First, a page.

Of My Mother, and of Life, Thirty Years Later

My mother on her honeymoon, long before I came along.

It’s Mother’s Day, and a young poet friend has been three days without his mother. She died suddenly and unexpectedly in her sleep. What can one say, except, “Friend, you are not alone?” I’m thankful that he has many friends and family to look out for him. Eventually, it is my hope, he will feel the truth that she is always with him, a part of him, not just his memory, but his very person.

It’s been thirty years since my own mother died on “Good Friday.” The date was April 17th, and while I know that, to me, the cloud is always over that religious weekend. I think it took until this year for me to look out the window and actually take a little joy in Easter, and not to feel any resentment.

I saw a young rabbit in the yard, among the fresh Dandelions and Violets (weeds, people call them–I don’t understand), a Robin in the grass nearby, digging for spring worms.  And what I already knew somehow sorted itself out in my brain so very clearly, that the old resurrection story I grew up with was, in its proper context, symbolic, metaphorical–for this, but also for our lives in general. So much pain has been caused by taking only the literal view, or taking the symbolism only as far as the doctrine of Christians being “born again.”

I think Emerson would agree that somewhere along the way, and probably very early on, the original intention of an inspiring parable of rebirth and renewal for the earth and for our own spirits, was subverted into something that focused only on the death of one man and how we now must build our entire lives around him. But perhaps the original was a metaphor, a super-hero story (which is always a story about the untapped power within ourselves), symbolic of what we might become if we were to follow nature’s cue and let the old seasons of depression, cold and darkness pass away and see our world anew again.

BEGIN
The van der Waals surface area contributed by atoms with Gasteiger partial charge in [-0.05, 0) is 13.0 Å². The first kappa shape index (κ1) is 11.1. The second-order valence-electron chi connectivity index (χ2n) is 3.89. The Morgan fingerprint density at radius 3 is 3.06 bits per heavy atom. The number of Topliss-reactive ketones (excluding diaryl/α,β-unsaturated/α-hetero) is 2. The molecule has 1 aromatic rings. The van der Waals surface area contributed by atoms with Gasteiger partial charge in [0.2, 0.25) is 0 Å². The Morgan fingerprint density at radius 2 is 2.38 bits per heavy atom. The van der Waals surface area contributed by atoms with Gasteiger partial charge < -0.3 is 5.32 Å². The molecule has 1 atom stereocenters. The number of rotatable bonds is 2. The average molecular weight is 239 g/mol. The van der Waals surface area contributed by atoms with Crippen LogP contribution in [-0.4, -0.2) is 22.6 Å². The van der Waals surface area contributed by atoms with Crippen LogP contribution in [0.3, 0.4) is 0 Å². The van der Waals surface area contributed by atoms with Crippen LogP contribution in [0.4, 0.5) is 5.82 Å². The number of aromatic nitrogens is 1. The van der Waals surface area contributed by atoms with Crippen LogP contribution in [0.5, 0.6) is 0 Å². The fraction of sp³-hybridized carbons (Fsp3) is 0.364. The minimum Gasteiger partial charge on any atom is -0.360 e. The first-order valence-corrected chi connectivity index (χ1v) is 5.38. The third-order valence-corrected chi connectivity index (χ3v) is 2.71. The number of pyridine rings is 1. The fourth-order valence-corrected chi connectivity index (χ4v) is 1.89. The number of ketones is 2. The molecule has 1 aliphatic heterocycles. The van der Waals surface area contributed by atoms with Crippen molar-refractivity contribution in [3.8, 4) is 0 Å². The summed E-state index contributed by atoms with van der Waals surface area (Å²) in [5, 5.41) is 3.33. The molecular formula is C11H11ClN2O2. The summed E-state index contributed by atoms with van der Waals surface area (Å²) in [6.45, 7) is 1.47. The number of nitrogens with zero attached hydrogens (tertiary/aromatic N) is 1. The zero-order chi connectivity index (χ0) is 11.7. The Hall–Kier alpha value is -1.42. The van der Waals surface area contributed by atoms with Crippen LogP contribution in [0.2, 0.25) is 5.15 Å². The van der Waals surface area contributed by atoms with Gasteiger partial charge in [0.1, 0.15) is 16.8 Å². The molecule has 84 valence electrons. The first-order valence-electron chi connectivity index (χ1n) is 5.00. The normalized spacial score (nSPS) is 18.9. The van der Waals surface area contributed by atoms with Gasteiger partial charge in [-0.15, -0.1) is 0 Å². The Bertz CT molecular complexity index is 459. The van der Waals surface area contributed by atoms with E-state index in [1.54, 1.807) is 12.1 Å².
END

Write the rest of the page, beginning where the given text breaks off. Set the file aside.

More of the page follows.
Senior Ball, 1950

The old dead world of winter, or what appears to be dead, having survived the cold, dark season, gives way to new life, and despair and darkness are replaced by hope and light, freezing winds and snow replaced by life-giving rain and warmth. You can take that story literally if you wish, but to insist that others do is to ignore the glorious implications and applications that are possible. It’s easier to hold on to old fables and mythologies than it is to imagine and to question and to admit that there is so much we do not know.

Why can’t that admission be exciting and inspiring? Why must it frighten people so? For me, it is enough that we are exploring, asking questions and learning. How thrilling it is to know that there is so much more to discover and learn? I suppose there was security in thinking that there was a plan all laid out by someone else, someone bigger. That thought was maybe less scary than the prospect of setting off on my own. But to think of this world as something that only can be “saved” by someone “up there” seems defeatist. And isn’t it missing the import and symbolism of the part of the story where that deity became a human?

Sorry, this started out as a Mother’s Day reflection and wandered into a musing on Emerson’s Divinity School address. But, for me, that’s where the story had to go if I am honest. It says a lot about how I’ve coped with and grown to understand Easter, the season of spring, the teachings from my childhood, the applications to reality as an adult, and of course, my own mother’s death.

Whitman wrote:

“The smallest sprout shows there is really no death;